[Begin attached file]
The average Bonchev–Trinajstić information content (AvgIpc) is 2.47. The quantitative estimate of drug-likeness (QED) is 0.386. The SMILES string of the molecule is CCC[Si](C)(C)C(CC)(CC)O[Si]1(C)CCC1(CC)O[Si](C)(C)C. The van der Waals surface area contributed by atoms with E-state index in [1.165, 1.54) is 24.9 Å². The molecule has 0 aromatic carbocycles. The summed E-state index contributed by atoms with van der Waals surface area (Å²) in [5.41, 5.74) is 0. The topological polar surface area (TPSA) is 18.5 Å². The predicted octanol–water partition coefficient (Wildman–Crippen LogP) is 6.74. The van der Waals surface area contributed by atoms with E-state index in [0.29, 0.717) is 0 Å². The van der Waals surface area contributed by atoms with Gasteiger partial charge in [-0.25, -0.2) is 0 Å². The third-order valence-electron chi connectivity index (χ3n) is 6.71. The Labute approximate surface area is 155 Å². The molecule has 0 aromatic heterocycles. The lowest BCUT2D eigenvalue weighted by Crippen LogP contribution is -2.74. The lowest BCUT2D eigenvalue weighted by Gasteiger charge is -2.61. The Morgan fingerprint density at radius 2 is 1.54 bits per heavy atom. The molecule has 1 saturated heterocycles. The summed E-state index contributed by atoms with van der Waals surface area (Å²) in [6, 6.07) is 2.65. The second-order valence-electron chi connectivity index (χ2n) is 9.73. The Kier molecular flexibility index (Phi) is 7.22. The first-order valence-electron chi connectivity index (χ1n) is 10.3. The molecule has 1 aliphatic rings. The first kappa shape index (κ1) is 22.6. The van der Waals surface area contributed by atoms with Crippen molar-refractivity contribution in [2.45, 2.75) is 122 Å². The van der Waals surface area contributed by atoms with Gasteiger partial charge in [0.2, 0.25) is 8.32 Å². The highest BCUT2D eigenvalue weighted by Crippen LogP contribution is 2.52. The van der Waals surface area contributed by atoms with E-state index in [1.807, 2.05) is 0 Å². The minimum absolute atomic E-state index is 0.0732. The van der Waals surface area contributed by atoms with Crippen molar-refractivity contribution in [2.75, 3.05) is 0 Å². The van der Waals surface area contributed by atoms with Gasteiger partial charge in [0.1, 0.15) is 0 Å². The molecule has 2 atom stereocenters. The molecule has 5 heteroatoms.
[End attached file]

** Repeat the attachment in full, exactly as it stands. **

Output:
The average Bonchev–Trinajstić information content (AvgIpc) is 2.47. The quantitative estimate of drug-likeness (QED) is 0.386. The SMILES string of the molecule is CCC[Si](C)(C)C(CC)(CC)O[Si]1(C)CCC1(CC)O[Si](C)(C)C. The van der Waals surface area contributed by atoms with E-state index in [1.165, 1.54) is 24.9 Å². The molecule has 0 aromatic carbocycles. The summed E-state index contributed by atoms with van der Waals surface area (Å²) in [5.41, 5.74) is 0. The topological polar surface area (TPSA) is 18.5 Å². The predicted octanol–water partition coefficient (Wildman–Crippen LogP) is 6.74. The van der Waals surface area contributed by atoms with E-state index in [0.29, 0.717) is 0 Å². The van der Waals surface area contributed by atoms with Gasteiger partial charge in [-0.25, -0.2) is 0 Å². The third-order valence-electron chi connectivity index (χ3n) is 6.71. The Labute approximate surface area is 155 Å². The molecule has 0 aromatic heterocycles. The lowest BCUT2D eigenvalue weighted by Crippen LogP contribution is -2.74. The lowest BCUT2D eigenvalue weighted by Gasteiger charge is -2.61. The Morgan fingerprint density at radius 2 is 1.54 bits per heavy atom. The molecule has 1 saturated heterocycles. The summed E-state index contributed by atoms with van der Waals surface area (Å²) in [6, 6.07) is 2.65. The second-order valence-electron chi connectivity index (χ2n) is 9.73. The Kier molecular flexibility index (Phi) is 7.22. The first-order valence-electron chi connectivity index (χ1n) is 10.3. The molecule has 1 aliphatic rings. The first kappa shape index (κ1) is 22.6. The van der Waals surface area contributed by atoms with Crippen molar-refractivity contribution in [2.45, 2.75) is 122 Å². The van der Waals surface area contributed by atoms with Gasteiger partial charge in [0.2, 0.25) is 8.32 Å². The highest BCUT2D eigenvalue weighted by Crippen LogP contribution is 2.52. The van der Waals surface area contributed by atoms with E-state index in [1.807, 2.05) is 0 Å². The minimum absolute atomic E-state index is 0.0732. The van der Waals surface area contributed by atoms with Crippen molar-refractivity contribution in [2.75, 3.05) is 0 Å². The van der Waals surface area contributed by atoms with Gasteiger partial charge in [0.1, 0.15) is 0 Å². The molecule has 2 atom stereocenters. The molecule has 5 heteroatoms.